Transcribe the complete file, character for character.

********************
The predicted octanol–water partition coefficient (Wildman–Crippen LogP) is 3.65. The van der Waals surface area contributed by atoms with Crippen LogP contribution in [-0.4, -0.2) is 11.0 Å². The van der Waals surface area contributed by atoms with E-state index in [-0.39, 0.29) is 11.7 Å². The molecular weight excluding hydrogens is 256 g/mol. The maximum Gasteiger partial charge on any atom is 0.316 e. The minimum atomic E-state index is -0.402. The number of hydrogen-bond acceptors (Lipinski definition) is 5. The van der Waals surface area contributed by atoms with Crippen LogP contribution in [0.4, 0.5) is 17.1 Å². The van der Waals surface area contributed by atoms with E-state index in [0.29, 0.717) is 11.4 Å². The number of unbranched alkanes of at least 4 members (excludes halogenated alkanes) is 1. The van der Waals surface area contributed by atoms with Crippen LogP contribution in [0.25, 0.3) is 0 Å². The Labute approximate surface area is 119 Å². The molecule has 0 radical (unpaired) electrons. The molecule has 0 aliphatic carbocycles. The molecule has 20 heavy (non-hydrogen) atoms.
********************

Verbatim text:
The predicted octanol–water partition coefficient (Wildman–Crippen LogP) is 3.65. The van der Waals surface area contributed by atoms with Crippen LogP contribution in [-0.4, -0.2) is 11.0 Å². The van der Waals surface area contributed by atoms with E-state index in [-0.39, 0.29) is 11.7 Å². The molecular weight excluding hydrogens is 256 g/mol. The maximum Gasteiger partial charge on any atom is 0.316 e. The minimum atomic E-state index is -0.402. The number of hydrogen-bond acceptors (Lipinski definition) is 5. The van der Waals surface area contributed by atoms with Crippen LogP contribution in [0.4, 0.5) is 17.1 Å². The van der Waals surface area contributed by atoms with E-state index in [0.29, 0.717) is 11.4 Å². The number of unbranched alkanes of at least 4 members (excludes halogenated alkanes) is 1. The van der Waals surface area contributed by atoms with Crippen LogP contribution in [0.25, 0.3) is 0 Å². The Labute approximate surface area is 119 Å². The molecule has 0 radical (unpaired) electrons. The molecule has 0 aliphatic carbocycles. The molecule has 20 heavy (non-hydrogen) atoms.